“Did you always know that you wanted to teach?”
This is a question that I’m asked very frequently, and my answer is probably like many of my colleagues: “Absolutely, not!”
When I entered dental school, my goal was to return home to Memphis, Tennessee, after graduation and practice general dentistry. Little did I know, my career would take a completely different trajectory.
During my third year of dental school, I was introduced to clinical pediatric dentistry, and I also found a mentor in my pediatric dentistry faculty member. After a short while, my choice to pursue pediatric dentistry was solidified. As I matriculated through my pediatric dentistry residency program, I realized that my love for pediatric dentistry was also coupled with a love for teaching.
The pediatric dentistry residency program at the University of Illinois Chicago provides opportunities for residents to teach in the pediatric dentistry student clinic during their second year. This exposure to clinical teaching, allows one to discover their interest or lack thereof for an academic career.
In my case, this experience changed my entire career path. I also remember how my dental school classmates and I always talked about our desire to have younger faculty and more faculty members with diverse backgrounds. I am a firm believer that to see the change that you desire, you must be willing to set an example and take that first step towards creating that change.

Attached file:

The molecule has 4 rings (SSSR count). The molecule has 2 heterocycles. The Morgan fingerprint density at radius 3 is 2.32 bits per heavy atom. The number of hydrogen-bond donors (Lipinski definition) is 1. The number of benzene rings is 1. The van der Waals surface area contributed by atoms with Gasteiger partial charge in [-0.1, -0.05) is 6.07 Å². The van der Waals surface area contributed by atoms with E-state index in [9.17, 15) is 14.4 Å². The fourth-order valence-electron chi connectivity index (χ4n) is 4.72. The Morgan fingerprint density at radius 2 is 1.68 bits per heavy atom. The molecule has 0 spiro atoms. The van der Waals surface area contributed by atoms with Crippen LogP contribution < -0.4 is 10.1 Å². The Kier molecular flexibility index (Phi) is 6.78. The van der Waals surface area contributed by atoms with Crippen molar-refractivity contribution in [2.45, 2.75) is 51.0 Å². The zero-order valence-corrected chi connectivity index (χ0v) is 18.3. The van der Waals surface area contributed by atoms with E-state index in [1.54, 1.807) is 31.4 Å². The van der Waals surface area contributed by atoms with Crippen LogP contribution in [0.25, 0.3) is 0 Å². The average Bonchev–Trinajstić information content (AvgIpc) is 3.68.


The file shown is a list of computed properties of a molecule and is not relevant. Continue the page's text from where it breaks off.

During residency, I also had the opportunity to obtain a Master of Public Health (MPH) degree in health policy and administration. During my time pursuing my MPH, I was exposed to a breadth of knowledge that shifted my perspective about how I could help decrease oral health disparities and increase access to care for the children who need it most.
My initial desire to return to Memphis was fueled by my commitment to serving children in the underserved area where I grew up. I quickly realized that as a private practitioner I could not impact as many children as I could as an academician. Though, there are numerous dental specialties for students to pursue, most dental school graduates will enter the workforce as general dentists. Many general dentists continuously report that they do not feel comfortable seeing pediatric patients in their practices, mainly because of the limited training that they received in dental school.